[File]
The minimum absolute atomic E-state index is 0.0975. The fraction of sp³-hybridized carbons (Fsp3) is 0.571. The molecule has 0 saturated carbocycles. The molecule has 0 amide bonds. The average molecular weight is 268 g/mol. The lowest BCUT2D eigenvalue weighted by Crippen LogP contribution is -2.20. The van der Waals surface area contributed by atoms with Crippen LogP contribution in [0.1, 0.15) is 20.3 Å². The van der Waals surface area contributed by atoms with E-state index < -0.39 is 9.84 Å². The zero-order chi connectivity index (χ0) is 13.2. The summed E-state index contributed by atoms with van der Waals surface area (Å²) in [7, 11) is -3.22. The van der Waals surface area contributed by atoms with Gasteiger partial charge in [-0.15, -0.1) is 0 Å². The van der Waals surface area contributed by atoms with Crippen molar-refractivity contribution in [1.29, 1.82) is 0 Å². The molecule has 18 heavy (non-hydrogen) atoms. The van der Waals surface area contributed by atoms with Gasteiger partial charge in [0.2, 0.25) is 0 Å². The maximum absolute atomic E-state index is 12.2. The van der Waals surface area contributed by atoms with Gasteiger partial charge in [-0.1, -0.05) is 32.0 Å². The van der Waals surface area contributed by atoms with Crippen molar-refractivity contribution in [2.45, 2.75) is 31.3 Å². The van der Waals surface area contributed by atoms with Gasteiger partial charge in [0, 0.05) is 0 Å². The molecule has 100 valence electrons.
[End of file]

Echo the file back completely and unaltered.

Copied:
The minimum absolute atomic E-state index is 0.0975. The fraction of sp³-hybridized carbons (Fsp3) is 0.571. The molecule has 0 saturated carbocycles. The molecule has 0 amide bonds. The average molecular weight is 268 g/mol. The lowest BCUT2D eigenvalue weighted by Crippen LogP contribution is -2.20. The van der Waals surface area contributed by atoms with Crippen LogP contribution in [0.1, 0.15) is 20.3 Å². The van der Waals surface area contributed by atoms with E-state index < -0.39 is 9.84 Å². The zero-order chi connectivity index (χ0) is 13.2. The summed E-state index contributed by atoms with van der Waals surface area (Å²) in [7, 11) is -3.22. The van der Waals surface area contributed by atoms with Gasteiger partial charge in [-0.15, -0.1) is 0 Å². The van der Waals surface area contributed by atoms with Crippen molar-refractivity contribution in [1.29, 1.82) is 0 Å². The molecule has 18 heavy (non-hydrogen) atoms. The van der Waals surface area contributed by atoms with Gasteiger partial charge in [0.2, 0.25) is 0 Å². The maximum absolute atomic E-state index is 12.2. The van der Waals surface area contributed by atoms with Gasteiger partial charge in [-0.1, -0.05) is 32.0 Å². The van der Waals surface area contributed by atoms with Crippen molar-refractivity contribution in [2.45, 2.75) is 31.3 Å². The van der Waals surface area contributed by atoms with Gasteiger partial charge in [0, 0.05) is 0 Å². The molecule has 100 valence electrons.